Science News Roundup: Bezos’ Blue Origin Completes Fifth Crewed Flight Launch; Chinese astronauts soar to space station as construction kicks into high gear and more

Here is a summary of current scientific news.

Crunch or desolation? : an AI trained to hear the sounds of coral life

When a team of scientists listened to an audio clip recorded underwater off the central islands of Indonesia, they heard what sounded like a campfire. Instead, it was a coral reef teeming with life, according to a study published last month by scientists from British and Indonesian universities, in which they used hundreds of these audio clips to train a program computer to monitor the health of a coral reef by listening to it.

Strong T-cell response in post-vaccine blood cancer patients; Often serious COVID breakthrough for cancer patients

The following is a summary of some recent studies on COVID-19 and cancer presented at the American Society of Clinical Oncology (ASCO) annual meeting in Chicago. Blood cancer patients show strong T-cell response to COVID vaccines

Bezos’ Blue Origin Completes Fifth Crewed Flight Launch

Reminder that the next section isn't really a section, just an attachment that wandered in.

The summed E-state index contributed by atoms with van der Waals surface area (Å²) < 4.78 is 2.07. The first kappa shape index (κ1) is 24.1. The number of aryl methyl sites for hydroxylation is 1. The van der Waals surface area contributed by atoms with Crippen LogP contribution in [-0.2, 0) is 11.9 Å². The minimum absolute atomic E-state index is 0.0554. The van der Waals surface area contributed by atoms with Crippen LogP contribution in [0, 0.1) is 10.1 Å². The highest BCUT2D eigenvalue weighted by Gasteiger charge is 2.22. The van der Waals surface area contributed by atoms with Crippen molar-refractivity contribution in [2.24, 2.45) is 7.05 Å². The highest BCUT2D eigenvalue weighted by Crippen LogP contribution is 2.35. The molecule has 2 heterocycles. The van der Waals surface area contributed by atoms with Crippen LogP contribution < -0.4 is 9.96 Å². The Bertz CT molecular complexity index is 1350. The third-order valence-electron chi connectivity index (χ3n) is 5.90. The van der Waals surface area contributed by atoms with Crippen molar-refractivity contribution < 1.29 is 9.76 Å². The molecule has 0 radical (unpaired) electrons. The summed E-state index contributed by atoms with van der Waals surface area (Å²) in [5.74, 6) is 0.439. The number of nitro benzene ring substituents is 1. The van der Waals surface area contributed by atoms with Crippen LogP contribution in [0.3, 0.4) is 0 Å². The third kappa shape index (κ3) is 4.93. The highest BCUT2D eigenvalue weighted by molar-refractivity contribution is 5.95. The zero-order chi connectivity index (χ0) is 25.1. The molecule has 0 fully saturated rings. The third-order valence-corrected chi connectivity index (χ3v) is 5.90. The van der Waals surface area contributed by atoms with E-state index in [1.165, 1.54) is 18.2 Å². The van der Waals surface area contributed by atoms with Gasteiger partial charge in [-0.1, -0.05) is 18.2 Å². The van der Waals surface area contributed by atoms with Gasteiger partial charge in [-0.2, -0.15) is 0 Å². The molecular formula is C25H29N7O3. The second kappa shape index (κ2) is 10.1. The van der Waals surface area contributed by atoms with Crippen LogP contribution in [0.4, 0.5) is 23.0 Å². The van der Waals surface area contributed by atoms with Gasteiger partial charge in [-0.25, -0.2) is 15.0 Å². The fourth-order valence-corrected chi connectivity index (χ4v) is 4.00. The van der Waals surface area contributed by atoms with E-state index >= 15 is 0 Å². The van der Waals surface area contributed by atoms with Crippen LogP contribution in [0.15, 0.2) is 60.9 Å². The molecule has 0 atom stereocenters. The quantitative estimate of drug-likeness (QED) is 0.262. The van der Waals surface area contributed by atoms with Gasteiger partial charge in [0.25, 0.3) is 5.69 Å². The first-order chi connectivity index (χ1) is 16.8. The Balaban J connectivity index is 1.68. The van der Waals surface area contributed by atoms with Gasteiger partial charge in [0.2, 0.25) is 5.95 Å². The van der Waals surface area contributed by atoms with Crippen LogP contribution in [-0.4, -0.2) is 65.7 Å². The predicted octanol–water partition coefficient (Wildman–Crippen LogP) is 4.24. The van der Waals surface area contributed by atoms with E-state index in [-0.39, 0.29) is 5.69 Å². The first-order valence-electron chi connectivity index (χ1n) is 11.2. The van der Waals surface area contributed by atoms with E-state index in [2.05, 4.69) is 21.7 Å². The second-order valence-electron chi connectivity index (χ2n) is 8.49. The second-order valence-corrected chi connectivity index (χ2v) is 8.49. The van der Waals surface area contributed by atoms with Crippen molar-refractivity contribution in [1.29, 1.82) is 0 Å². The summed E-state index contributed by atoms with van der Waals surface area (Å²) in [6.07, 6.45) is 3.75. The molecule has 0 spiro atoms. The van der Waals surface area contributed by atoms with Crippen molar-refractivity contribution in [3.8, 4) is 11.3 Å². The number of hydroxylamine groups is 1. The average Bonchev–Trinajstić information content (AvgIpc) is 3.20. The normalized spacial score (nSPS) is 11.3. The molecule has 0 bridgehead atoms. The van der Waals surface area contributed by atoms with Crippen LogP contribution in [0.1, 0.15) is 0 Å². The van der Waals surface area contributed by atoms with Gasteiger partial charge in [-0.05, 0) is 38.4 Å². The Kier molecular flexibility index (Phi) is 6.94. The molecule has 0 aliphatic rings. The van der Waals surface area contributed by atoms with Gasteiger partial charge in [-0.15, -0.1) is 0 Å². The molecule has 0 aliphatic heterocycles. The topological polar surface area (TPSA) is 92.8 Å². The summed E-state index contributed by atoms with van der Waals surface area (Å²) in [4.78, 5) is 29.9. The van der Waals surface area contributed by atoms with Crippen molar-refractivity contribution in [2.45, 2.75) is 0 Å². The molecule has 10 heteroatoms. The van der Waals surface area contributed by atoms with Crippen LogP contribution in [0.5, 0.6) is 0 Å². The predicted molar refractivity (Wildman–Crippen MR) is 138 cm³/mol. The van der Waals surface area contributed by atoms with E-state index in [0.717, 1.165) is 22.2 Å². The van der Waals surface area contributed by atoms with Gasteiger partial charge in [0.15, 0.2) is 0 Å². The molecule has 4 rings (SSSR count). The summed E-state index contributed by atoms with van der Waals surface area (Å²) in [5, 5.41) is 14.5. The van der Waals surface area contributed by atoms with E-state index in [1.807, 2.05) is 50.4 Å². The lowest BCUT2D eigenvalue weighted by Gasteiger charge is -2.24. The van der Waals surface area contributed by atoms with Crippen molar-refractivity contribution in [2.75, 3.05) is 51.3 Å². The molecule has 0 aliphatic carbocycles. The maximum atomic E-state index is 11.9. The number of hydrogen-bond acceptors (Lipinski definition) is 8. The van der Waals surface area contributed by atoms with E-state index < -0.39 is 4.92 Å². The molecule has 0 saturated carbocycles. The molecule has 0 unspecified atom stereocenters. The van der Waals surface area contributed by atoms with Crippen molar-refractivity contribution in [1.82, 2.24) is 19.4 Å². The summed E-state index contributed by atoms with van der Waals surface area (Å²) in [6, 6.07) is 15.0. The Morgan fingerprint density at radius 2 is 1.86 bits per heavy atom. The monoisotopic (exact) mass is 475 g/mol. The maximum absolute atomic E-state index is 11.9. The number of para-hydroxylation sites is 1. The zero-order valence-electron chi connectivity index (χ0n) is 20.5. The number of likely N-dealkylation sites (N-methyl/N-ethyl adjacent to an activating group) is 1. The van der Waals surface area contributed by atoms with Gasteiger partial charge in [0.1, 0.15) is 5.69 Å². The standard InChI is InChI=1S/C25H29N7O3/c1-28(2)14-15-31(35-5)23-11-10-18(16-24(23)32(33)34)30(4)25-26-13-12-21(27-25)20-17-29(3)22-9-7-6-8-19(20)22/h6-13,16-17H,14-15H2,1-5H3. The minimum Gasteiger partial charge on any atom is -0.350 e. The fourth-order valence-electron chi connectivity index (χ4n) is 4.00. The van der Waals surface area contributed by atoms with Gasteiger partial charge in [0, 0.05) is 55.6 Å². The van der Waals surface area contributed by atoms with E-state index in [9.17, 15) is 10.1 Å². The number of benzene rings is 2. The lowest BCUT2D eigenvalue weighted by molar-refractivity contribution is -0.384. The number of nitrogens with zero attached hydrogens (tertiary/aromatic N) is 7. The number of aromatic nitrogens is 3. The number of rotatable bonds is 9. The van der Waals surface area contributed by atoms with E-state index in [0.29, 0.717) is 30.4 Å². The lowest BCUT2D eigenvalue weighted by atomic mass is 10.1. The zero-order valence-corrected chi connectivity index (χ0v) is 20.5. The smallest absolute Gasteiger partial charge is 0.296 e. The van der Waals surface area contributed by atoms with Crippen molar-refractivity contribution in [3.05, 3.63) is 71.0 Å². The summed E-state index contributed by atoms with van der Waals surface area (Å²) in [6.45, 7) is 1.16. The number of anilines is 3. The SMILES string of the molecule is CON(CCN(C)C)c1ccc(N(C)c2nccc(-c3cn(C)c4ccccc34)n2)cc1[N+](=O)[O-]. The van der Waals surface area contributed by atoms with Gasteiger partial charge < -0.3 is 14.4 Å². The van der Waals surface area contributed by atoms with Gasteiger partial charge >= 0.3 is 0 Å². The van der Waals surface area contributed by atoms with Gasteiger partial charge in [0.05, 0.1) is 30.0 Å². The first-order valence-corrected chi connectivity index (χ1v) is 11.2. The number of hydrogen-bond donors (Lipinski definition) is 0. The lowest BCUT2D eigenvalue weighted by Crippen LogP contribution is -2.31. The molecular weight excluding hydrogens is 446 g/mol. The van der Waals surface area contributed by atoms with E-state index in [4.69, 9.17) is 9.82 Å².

Jeff Bezos’ space tourism company, Blue Origin, completed its fifth crewed launch on Saturday after a New Shepard rocket backup system that failed to meet expectations delayed the trip last month. Blue Origin’s fourth flight landed successfully in March in West Texas after taking six passengers on a 10-minute journey to the far reaches of space.

Chinese astronauts soar to space station as construction kicks into high gear

China on Sunday sent three astronauts for a six-month mission to oversee a pivotal period of construction of its space station, the last modules of which are to be launched in the coming months. The space station, when completed by the end of the year, will mark a milestone in China’s three-decade manned space program, first approved in 1992 and originally named “Project 921”. It will also mark the beginning of permanent Chinese habitation in space.

(With agency contributions.)